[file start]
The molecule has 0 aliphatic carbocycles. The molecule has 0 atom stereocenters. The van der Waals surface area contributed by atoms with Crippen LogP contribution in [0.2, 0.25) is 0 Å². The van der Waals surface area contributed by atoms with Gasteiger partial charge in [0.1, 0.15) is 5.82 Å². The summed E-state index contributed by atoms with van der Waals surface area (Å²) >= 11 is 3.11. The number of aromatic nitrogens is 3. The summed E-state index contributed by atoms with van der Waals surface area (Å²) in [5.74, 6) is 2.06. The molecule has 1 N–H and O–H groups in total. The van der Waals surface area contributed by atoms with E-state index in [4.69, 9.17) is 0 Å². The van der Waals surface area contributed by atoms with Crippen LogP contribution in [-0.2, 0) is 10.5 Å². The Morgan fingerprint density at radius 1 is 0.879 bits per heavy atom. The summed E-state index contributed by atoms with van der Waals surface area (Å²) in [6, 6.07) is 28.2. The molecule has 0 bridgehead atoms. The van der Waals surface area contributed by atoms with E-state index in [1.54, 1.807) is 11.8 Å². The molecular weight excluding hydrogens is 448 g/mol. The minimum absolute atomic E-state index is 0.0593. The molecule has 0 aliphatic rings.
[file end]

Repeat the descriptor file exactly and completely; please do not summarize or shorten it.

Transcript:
The molecule has 0 aliphatic carbocycles. The molecule has 0 atom stereocenters. The van der Waals surface area contributed by atoms with Crippen LogP contribution in [0.2, 0.25) is 0 Å². The van der Waals surface area contributed by atoms with Gasteiger partial charge in [0.1, 0.15) is 5.82 Å². The summed E-state index contributed by atoms with van der Waals surface area (Å²) >= 11 is 3.11. The number of aromatic nitrogens is 3. The summed E-state index contributed by atoms with van der Waals surface area (Å²) in [5.74, 6) is 2.06. The molecule has 1 N–H and O–H groups in total. The van der Waals surface area contributed by atoms with E-state index in [4.69, 9.17) is 0 Å². The van der Waals surface area contributed by atoms with Crippen LogP contribution in [-0.2, 0) is 10.5 Å². The Morgan fingerprint density at radius 1 is 0.879 bits per heavy atom. The summed E-state index contributed by atoms with van der Waals surface area (Å²) in [6, 6.07) is 28.2. The molecule has 0 bridgehead atoms. The van der Waals surface area contributed by atoms with E-state index in [1.54, 1.807) is 11.8 Å². The molecular weight excluding hydrogens is 448 g/mol. The minimum absolute atomic E-state index is 0.0593. The molecule has 0 aliphatic rings.